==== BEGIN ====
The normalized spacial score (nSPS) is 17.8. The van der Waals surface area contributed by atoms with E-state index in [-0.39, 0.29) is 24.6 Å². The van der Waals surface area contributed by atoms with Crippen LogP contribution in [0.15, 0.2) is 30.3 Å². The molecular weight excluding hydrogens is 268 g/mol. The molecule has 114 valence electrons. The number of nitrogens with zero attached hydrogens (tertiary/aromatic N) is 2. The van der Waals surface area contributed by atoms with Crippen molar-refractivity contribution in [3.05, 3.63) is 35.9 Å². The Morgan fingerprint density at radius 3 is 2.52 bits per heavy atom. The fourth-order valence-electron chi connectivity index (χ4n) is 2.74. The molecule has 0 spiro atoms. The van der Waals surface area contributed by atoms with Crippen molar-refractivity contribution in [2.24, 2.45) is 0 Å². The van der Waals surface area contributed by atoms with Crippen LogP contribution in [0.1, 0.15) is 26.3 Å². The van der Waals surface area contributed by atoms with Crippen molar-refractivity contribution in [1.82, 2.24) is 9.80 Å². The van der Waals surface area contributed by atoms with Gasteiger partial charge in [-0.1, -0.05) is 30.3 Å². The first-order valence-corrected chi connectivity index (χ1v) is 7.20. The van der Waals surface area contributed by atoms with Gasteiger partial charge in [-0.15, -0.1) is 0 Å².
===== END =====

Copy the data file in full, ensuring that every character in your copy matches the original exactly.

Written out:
The normalized spacial score (nSPS) is 17.8. The van der Waals surface area contributed by atoms with E-state index in [-0.39, 0.29) is 24.6 Å². The van der Waals surface area contributed by atoms with Crippen LogP contribution in [0.15, 0.2) is 30.3 Å². The molecular weight excluding hydrogens is 268 g/mol. The molecule has 114 valence electrons. The number of nitrogens with zero attached hydrogens (tertiary/aromatic N) is 2. The van der Waals surface area contributed by atoms with Crippen molar-refractivity contribution in [3.05, 3.63) is 35.9 Å². The Morgan fingerprint density at radius 3 is 2.52 bits per heavy atom. The fourth-order valence-electron chi connectivity index (χ4n) is 2.74. The molecule has 0 spiro atoms. The van der Waals surface area contributed by atoms with Crippen molar-refractivity contribution in [2.24, 2.45) is 0 Å². The van der Waals surface area contributed by atoms with Crippen LogP contribution in [0.1, 0.15) is 26.3 Å². The van der Waals surface area contributed by atoms with Crippen molar-refractivity contribution in [1.82, 2.24) is 9.80 Å². The van der Waals surface area contributed by atoms with Gasteiger partial charge in [-0.1, -0.05) is 30.3 Å². The first-order valence-corrected chi connectivity index (χ1v) is 7.20. The van der Waals surface area contributed by atoms with Gasteiger partial charge in [-0.15, -0.1) is 0 Å².